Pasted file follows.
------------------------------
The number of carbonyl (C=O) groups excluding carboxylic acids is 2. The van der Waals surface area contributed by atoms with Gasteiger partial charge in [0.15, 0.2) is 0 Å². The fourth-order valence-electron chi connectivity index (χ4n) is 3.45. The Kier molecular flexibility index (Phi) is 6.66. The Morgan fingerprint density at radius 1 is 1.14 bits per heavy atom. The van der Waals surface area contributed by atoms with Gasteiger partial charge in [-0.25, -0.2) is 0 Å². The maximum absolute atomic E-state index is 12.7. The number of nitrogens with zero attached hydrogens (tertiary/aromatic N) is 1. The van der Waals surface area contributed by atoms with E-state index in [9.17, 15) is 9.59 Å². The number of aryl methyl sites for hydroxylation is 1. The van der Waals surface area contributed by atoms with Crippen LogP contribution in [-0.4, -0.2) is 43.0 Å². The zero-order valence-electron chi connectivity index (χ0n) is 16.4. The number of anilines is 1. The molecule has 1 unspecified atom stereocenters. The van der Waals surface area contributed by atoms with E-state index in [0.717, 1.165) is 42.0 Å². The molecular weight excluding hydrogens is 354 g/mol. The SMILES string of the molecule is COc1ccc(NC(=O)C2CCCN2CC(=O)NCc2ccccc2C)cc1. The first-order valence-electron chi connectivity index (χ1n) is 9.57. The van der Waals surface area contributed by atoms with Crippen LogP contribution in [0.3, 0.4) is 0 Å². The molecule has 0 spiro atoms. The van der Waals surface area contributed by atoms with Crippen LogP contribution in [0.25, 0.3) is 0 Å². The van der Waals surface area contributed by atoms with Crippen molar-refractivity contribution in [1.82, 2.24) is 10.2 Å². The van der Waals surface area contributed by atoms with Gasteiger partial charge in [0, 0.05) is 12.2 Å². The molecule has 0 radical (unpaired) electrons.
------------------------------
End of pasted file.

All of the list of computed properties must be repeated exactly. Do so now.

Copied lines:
The number of carbonyl (C=O) groups excluding carboxylic acids is 2. The van der Waals surface area contributed by atoms with Gasteiger partial charge in [0.15, 0.2) is 0 Å². The fourth-order valence-electron chi connectivity index (χ4n) is 3.45. The Kier molecular flexibility index (Phi) is 6.66. The Morgan fingerprint density at radius 1 is 1.14 bits per heavy atom. The van der Waals surface area contributed by atoms with Gasteiger partial charge in [-0.25, -0.2) is 0 Å². The maximum absolute atomic E-state index is 12.7. The number of nitrogens with zero attached hydrogens (tertiary/aromatic N) is 1. The van der Waals surface area contributed by atoms with E-state index in [9.17, 15) is 9.59 Å². The number of aryl methyl sites for hydroxylation is 1. The van der Waals surface area contributed by atoms with Crippen LogP contribution in [-0.4, -0.2) is 43.0 Å². The zero-order valence-electron chi connectivity index (χ0n) is 16.4. The number of anilines is 1. The molecule has 1 unspecified atom stereocenters. The van der Waals surface area contributed by atoms with E-state index in [0.717, 1.165) is 42.0 Å². The molecular weight excluding hydrogens is 354 g/mol. The SMILES string of the molecule is COc1ccc(NC(=O)C2CCCN2CC(=O)NCc2ccccc2C)cc1. The first-order valence-electron chi connectivity index (χ1n) is 9.57. The van der Waals surface area contributed by atoms with Crippen LogP contribution in [0.3, 0.4) is 0 Å². The molecule has 0 spiro atoms. The van der Waals surface area contributed by atoms with Crippen LogP contribution in [0.25, 0.3) is 0 Å². The van der Waals surface area contributed by atoms with Crippen molar-refractivity contribution in [1.82, 2.24) is 10.2 Å². The van der Waals surface area contributed by atoms with Gasteiger partial charge in [0, 0.05) is 12.2 Å². The molecule has 0 radical (unpaired) electrons.